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Police force in a critical state

Sunday Time Editorial | 2012-03-04 00:15:36.0

Sunday Time Editorial: IN President Jacob Zuma's state of the nation speech he mentioned the word "crime" only four times. His Finance Minister, Pravin Gordhan, was equally opaque on the matter during his budget presentation.

He set aside R139.6-billion in the 2012/2013 financial year for "defence, public order and safety (excluding provincial departments of community safety)". In addition, he will make available R7.6-billion over three years for "improved conditions of service, additional personnel and infrastructure".

This all sounds quite impressive - if vague - but is in stark contrast to the true state of our police force. How do we know this? The police's own performance audit tells us so.

Most shocking is that one in six members of the SA Police Service - and many who are armed - are "not yet competent" to handle a gun.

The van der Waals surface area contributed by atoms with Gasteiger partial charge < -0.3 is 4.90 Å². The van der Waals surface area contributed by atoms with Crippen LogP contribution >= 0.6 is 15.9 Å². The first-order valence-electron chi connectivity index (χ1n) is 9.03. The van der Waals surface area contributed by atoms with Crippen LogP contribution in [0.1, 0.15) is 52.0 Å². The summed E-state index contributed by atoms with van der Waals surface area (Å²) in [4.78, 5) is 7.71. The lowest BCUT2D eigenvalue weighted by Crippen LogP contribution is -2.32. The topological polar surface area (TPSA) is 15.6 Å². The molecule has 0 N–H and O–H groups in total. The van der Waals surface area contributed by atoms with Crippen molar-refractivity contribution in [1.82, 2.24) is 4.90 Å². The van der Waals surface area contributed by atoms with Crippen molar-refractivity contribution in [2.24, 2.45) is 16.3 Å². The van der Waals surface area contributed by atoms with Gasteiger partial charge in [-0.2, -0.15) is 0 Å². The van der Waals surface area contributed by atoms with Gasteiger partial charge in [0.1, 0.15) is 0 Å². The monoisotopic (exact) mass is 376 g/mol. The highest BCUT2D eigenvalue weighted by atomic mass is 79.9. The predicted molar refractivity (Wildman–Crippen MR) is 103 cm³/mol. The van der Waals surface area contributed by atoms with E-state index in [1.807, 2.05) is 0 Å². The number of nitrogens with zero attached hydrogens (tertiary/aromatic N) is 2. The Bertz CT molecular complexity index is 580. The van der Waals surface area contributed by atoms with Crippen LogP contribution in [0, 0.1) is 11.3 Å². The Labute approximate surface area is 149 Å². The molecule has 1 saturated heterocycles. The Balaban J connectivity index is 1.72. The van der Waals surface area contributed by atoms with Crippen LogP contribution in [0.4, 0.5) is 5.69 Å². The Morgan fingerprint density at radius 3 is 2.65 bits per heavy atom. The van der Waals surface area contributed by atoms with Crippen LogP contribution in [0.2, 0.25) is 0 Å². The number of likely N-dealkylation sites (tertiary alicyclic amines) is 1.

The present state of the police force should not surprise us. What is truly alarming is what an incompetent police force means for ordinary citizens.

As the capacity to properly prosecute crimes diminishes, the ugly spectre of extra-judicial killings is rising.

This newspaper has over recent weeks revealed how suspected criminals - but also innocent people - have been shot dead in cold blood.

Those who are fed up with crime or who wish for the return of the death penalty may celebrate, but this is a dangerous road for our society to travel down.

The problem with the legitimation of extra-judicial acts by the police is that they will grow in scope and they will eventually affect many more innocent people.

Are the targets of such killings criminals or rivals of criminals that have the police in their pay?

Settling scores through the barrel of a gun is dangerous.

Instead of trying to reach our target of 200 000 policemen and -women on the beat, the government must concentrate on providing adequate training and resources for the 153178 currently on duty.

We need a police force that has the competence to keep the public safe from violent criminals - and its own guns.

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